On this day, Feb. 23, in hip-hop history…

1999: Fusing visceral political commentary, sinuous wit, and infectious rhymes, The Roots’ subversive fourth record Things Fall Apart marked a significant keystone in the underground 90s Hip Hop movement. The album, rife with social critiques beneath the surface, ignited immense commercial interest in the Hip Hop collective - the first of which they had ever received. Hip Hop OGs and trailblazers, including Mos Def, Common and Erykah Badu, were featured on the record.

Following the inescapable hype surrounding this record, the group won a Grammy for Best Rap Performance by a Duo or Group for the track “You Got Me”, and years after its release, the album went platinum. The record reached as high as No. 4 on the Billboard album charts, meanwhile being lauded by some critics as the greatest rap album of all time. The success of the record was refreshing to many, as the late-90s' charts were pervaded by self-aggrandizing rap acts, with no focus on the traditional and underground stylistics.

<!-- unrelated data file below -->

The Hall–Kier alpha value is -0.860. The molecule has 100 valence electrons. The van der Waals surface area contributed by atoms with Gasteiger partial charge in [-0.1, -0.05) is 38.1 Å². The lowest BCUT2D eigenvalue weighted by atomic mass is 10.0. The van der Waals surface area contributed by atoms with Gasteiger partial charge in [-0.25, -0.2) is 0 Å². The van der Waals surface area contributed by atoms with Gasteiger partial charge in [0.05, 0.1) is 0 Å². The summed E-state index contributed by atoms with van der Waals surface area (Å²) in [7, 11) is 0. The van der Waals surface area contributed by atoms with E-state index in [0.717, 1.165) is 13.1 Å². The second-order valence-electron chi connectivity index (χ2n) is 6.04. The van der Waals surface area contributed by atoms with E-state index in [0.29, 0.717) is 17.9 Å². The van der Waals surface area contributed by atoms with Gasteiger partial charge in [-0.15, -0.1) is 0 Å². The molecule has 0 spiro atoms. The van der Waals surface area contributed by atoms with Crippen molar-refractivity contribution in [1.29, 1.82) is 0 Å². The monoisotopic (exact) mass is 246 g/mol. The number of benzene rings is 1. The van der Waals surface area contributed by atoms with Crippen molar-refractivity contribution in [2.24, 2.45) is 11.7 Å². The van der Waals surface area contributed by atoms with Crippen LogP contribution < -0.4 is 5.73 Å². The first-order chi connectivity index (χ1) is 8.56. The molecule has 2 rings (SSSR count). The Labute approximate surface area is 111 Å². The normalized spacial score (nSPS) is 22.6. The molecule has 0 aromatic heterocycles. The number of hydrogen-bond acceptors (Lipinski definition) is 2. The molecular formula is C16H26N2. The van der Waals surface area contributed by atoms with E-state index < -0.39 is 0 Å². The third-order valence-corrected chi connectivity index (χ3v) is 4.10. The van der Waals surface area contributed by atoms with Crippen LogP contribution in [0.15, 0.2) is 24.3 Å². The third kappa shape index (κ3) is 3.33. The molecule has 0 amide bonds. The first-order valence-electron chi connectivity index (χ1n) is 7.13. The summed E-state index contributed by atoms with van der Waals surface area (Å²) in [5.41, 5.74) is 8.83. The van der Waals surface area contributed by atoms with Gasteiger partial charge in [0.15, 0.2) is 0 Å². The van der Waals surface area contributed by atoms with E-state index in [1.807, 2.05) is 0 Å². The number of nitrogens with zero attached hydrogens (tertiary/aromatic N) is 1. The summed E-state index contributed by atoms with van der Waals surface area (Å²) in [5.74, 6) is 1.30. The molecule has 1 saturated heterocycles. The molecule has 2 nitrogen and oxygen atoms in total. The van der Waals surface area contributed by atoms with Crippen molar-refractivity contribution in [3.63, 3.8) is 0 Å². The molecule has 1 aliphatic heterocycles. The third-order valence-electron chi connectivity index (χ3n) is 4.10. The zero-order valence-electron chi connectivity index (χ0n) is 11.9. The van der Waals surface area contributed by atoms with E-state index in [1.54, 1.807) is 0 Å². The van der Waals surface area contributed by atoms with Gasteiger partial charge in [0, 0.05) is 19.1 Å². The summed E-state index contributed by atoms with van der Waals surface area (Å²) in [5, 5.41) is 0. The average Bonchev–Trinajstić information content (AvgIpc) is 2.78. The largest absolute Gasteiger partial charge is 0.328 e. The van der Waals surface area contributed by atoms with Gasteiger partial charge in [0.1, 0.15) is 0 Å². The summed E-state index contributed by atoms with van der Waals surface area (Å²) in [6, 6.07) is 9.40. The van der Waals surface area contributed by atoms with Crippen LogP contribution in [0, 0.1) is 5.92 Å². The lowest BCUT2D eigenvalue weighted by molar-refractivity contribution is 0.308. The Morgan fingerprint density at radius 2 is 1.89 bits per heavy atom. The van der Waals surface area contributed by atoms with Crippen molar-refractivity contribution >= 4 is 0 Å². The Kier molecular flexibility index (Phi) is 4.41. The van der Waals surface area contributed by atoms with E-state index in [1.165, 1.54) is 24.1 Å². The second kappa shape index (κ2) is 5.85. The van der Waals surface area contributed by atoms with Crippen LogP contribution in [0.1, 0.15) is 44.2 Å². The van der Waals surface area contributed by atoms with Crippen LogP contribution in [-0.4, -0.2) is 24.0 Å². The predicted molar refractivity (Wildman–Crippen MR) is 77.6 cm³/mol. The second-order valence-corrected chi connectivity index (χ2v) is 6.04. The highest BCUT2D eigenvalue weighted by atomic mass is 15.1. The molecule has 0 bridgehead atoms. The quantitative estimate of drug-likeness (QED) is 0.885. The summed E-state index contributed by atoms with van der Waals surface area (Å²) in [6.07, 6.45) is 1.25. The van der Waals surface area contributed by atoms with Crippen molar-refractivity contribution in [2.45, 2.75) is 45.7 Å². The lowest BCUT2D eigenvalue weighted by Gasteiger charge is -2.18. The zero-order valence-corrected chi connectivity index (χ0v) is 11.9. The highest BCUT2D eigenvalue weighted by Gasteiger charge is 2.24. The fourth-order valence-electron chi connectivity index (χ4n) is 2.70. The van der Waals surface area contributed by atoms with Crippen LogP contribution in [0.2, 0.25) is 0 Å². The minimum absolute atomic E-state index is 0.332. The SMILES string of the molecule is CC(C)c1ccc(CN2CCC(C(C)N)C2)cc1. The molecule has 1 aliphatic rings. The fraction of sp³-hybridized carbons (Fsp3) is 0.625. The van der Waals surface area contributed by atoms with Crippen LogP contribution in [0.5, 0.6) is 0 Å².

The record really was more than just a beat and rhyme. The sensation of Things Fall Apart, given its thematic focus, ignited controversy - symbolizing a revolution for hip hop and the African American equality movement which was still a lingering political issue in the late 1990s. Highlighting sensitive issues including the 60s Civil Rights movement and the destructive nature of colonialism framed in a period of cultural unrest, made the group’s recognition all the more deserved. These annotations were disguised in the form of slick street poetry, fluid and jazzy instrumentals topped with infectious layered chants. And ironically, Things Fall Apart is the antithesis of “disposable” hip hop- a concept that is critiqued in the Spike Lee sampled track “Act Won”.  The record leaves a legacy as an integral piece of rap history, enabling the longevity of a plethora of hip-hop careers. -Ava Nirui


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